Community with(out) Others
MetadataShow full item record
It is a common claim that the internet provides or enables a liberatory space, a space that is inherently equalising and non-discriminatory. This claim is premised upon two characteristics of internet use. First, the interactive nature of the technology offers all who have access the possibility of being heard - it enables a space for the voice of Others. The second characteristic derives from the fact that most communication online is enacted textually. This method of interaction renders it free from the visual or audile cues of embodied particularities. Thus, those people who experience social or political discrimination on the basis of such particularities are liberated through the act of going online.These claims have some surface truth: it is certainly correct that the technologies of the internet can empower those who have been marginalised, unrepresented or suppressed locally, nationally and globally. However, to adopt these claims uncritically is to fail to recognise the paradoxes inherent in using abstract processes of technology to connect with Others across space and time. This article explores some of these paradoxes, to argue that any claims as to the internet's empowering or disempowering possibilities require critical examination and are less than straightforward or unproblematic.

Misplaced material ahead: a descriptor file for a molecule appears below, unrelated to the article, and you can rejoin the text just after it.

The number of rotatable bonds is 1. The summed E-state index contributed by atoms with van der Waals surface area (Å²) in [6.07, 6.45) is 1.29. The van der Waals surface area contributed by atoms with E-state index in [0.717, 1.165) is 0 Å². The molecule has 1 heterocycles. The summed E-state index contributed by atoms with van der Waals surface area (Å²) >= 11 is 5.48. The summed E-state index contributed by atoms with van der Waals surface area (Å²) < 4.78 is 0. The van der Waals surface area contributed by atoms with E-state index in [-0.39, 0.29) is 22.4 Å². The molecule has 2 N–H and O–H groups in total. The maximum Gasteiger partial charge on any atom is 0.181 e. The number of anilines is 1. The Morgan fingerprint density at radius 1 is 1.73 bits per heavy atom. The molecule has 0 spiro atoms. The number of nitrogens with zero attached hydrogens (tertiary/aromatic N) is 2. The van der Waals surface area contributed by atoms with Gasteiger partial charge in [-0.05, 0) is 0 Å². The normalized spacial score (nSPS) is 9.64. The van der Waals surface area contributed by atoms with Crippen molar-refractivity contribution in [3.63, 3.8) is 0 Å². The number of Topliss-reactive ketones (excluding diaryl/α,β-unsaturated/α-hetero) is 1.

Also available online at http://www.arts.uwa.edu.au/MotsPluriels/MP1801mw.html
Showing items related by title, author, creator and subject.
Thomas, Paul (2009)he starting point of my dissertation is the question: What would be needed of a device to culturally reconfigure the way that we see? The question has been addressed through a theoretical examination of spatial theories ...
Cox, Shaphan Leon (2012)The notion of space being eroded by time underpins the dominant formulations of globalisation premised on time-space compression. The consequences have included the announcement of the ‘end of geography’. More recently, ...
Messham-Muir, Kit (2009)Within the broader context of urban renewal in Newcastle NSW, this paper considers the importance of unauthorised tactical interventions in city placemaking in the form of laneway art, an ephemeral public art practiced ...